Updated: Aug 2, 2020
"Underneath my outside face, there's a face none can see. A little less smiley, a little less sure. But a whole lot more like me." ~ Shel Silverstein
I wanted to start by saying thank you for stopping by to read my blog! I am excited to begin sharing with you some of my creativity. I hope that this post will inspire you and become a precious resource for your work with clients. The above quote by Silverstein inspired this art therapy directive with nesting dolls!
I wrote a paper on this directive and how it can be utilized with trans-gendered youth to empower them to embrace who they are and explore complicated feelings experienced when there is a disconnect between the body and a sense of self. I find that this directive can be used with many populations.
It was a potent intervention for me to use in therapy with transgender clients and other populations that had difficulty opening up and processing in session.
The rationale for using nesting dolls in therapy is self-exploration by creating a form of visual narrative. The directive creates a safe distance and a container for expressing feelings both physically and symbolically. Besides, there is a great deal of symbolism in the nesting dolls themselves.
The client is necessarily projecting themself onto the doll, which facilitates self-discovery and understanding by allowing the client to organize and separate the different layers of which they consist of. These layers can reflect several things, such as personality, feelings, thoughts, needs, and desires. This directive can be interpreted not only through our client's lens but also through various Gestalt, Jung, and attachment psychological theories. The possibilities for deep insight are truly endless when you throw in the creative process.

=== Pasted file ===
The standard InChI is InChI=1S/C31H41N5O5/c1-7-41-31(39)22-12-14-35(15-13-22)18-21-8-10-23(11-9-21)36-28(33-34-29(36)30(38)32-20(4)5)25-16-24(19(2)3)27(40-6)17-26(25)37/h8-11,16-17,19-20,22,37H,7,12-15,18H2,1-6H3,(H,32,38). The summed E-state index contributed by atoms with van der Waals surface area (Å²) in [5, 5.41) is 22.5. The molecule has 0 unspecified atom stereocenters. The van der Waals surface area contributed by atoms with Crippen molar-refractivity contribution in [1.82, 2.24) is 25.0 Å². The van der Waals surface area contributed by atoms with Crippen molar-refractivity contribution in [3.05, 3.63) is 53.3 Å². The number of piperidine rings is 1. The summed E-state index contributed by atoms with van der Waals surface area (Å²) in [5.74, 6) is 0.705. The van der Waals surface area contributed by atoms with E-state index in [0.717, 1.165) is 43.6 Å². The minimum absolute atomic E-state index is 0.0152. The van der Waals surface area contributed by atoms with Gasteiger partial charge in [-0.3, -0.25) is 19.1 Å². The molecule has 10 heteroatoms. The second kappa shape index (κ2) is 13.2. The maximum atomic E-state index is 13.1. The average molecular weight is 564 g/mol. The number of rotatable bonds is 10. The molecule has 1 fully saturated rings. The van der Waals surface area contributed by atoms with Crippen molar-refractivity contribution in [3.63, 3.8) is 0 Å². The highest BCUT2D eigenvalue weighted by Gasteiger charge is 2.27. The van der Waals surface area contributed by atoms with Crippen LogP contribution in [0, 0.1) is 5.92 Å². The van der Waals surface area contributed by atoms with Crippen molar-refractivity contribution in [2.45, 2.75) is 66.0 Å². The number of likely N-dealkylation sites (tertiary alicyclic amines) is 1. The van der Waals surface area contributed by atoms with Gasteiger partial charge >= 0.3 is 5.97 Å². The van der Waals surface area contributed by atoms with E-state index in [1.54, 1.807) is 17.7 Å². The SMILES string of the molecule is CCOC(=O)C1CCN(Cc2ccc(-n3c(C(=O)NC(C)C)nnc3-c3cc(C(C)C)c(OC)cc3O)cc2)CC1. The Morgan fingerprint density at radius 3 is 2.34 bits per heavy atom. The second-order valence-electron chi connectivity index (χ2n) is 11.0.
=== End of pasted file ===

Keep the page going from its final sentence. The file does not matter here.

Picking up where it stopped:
When using nesting dolls in art therapy, I have found that setting aside a few sessions is very important so that the client does not feel rushed. If possible, the directive can even be divided into one session for each nesting doll layer. The client can choose to work from the outermost doll to the most inner doll.
I find that clients tend to work in this order because it feels safe to expose one layer at a time, working from their public self to their most private and very often most vulnerable self.